Even Klein’s blog response to this shows how the left’s constitutional arguments are based on more conventional wisdom than scholarship; he trots out the never convincing and (since Heller) thoroughly discredited argument on 2A.

    “The constitution gave the House wide powers to enact laws because it is the most democratic legislative branch.”

    Yet for the first hundred or so years they were not nearly so wide. Many of these powers came into existence in the late 19th and early 20th century during the heigh of the Progressive movement.

    It would be an interesting exercise to see how much of the constitution could be stricken as redundant under the modern interpretation of the commerce clause.

  5. The US Congress got as much of its current power from the 14th amendment as it did from the commerce clause, Scooby. All three branches of the federal government have increased their power in the last century at the expense of individuals and the states.
    Specifically citing the constitutional justification for a law is a gimmick when congress can simply say “8th amendment” or “14th amendment”.

  6. jpmn,

    Even the line metapohor fails that test, unless you morph it into a teeder-todder but then both extremes have to be equally so. I’ll play with the ring a bit (I can, since it’s only a metaphor.) Let’s say the right end of the line gets longer (Left is more extreme than the right – or vice versa). Then the “middle” no longer is in the middle of the line. If the right gets longer, then the “middle” looks to be left of center. If we take the two ends of the line and wrap them around to the weld, the “middle” is not exactly opposite of the weld. It appears to be left of the weld when the right is more extreme. This would imply that there can be a negative feedback or self-corrective mechanism in either metaphor.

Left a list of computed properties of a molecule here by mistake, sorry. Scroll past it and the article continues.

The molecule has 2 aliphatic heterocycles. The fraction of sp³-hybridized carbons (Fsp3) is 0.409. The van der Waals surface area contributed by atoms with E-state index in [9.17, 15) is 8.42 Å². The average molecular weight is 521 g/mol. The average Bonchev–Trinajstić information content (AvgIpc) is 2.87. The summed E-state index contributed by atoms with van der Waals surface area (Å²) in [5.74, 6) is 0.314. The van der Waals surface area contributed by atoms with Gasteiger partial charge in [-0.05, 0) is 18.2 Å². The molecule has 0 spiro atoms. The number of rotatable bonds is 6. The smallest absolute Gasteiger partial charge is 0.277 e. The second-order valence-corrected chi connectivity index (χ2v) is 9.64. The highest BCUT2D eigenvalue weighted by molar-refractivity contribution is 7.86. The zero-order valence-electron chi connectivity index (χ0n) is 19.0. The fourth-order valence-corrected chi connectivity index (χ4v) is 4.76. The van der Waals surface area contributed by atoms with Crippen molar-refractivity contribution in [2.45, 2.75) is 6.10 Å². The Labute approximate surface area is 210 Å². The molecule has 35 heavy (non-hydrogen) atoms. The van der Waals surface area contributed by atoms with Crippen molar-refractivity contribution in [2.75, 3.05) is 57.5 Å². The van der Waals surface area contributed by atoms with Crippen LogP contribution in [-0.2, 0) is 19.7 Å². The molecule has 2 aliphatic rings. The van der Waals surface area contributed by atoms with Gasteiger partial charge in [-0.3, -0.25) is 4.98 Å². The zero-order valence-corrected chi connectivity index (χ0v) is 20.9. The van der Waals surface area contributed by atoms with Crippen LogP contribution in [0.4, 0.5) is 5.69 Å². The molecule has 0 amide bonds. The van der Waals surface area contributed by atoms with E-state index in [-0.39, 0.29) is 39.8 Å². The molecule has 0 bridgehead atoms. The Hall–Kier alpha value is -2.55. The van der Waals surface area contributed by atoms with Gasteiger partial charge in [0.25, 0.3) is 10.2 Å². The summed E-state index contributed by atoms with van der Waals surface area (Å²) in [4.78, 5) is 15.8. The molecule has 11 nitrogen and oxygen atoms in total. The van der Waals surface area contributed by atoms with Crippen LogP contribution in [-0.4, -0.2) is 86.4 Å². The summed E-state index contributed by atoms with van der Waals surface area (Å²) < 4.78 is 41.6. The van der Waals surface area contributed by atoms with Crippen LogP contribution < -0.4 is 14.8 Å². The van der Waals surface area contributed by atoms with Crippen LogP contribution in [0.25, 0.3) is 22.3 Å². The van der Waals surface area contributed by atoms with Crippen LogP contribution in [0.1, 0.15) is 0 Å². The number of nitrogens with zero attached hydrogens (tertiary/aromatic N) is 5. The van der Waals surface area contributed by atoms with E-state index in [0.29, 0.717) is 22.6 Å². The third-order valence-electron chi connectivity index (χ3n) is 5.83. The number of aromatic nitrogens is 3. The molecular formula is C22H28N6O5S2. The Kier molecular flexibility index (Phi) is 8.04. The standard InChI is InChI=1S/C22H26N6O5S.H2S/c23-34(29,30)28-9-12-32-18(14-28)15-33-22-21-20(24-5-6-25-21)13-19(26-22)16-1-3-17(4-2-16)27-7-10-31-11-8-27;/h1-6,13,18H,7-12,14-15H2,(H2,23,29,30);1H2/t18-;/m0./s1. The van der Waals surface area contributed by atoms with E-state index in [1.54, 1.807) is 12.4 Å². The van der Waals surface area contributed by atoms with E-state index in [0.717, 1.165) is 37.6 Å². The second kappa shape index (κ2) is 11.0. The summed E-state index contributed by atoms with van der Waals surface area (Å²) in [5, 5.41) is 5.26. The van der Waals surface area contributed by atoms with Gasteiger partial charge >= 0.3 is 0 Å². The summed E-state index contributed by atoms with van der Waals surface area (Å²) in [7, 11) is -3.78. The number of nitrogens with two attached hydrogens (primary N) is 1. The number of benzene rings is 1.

If the left becomes too extreme, the “middle” swings to the right (Didn’t we just see that happen in November?).

    I don’t thing the line metaphor presents that corrective mechanism as clearly as the ring metaphor. You spotted it right away!

  7. I prefer dance as a metaphor, Leslie. Dancing is something people do. There is no right dance or wrong dance. There may be appropriate or inappropriate dances, as the majority of dancers and onlookers may judge.
    However, every individual may decide for him or herself whether or not the dance is appropriate and try — or not — to convince the dancers and onlookers that their judgment is correct.
    Best of all, the purpose of the dance is entirely contextual. It has no transcendental purpose other than that it is what people do.
    This is something like the way the philosopher Michael Oakeshotte thought of history, and the way that Andrew Sullivan thought of politics before he went insane.

  8. Terry,

    Jo and I did go dancing last night… now that I think about it, it’s a good metaphor, too – and a lot more fun. Oh well…next week the students and staff will be back in school and I won’t have time to do so much thinking about metaphors.

    Happy New Year all.

  9. Pingback: Shot in the Dark » Blog Archive » The Repugnant Among Us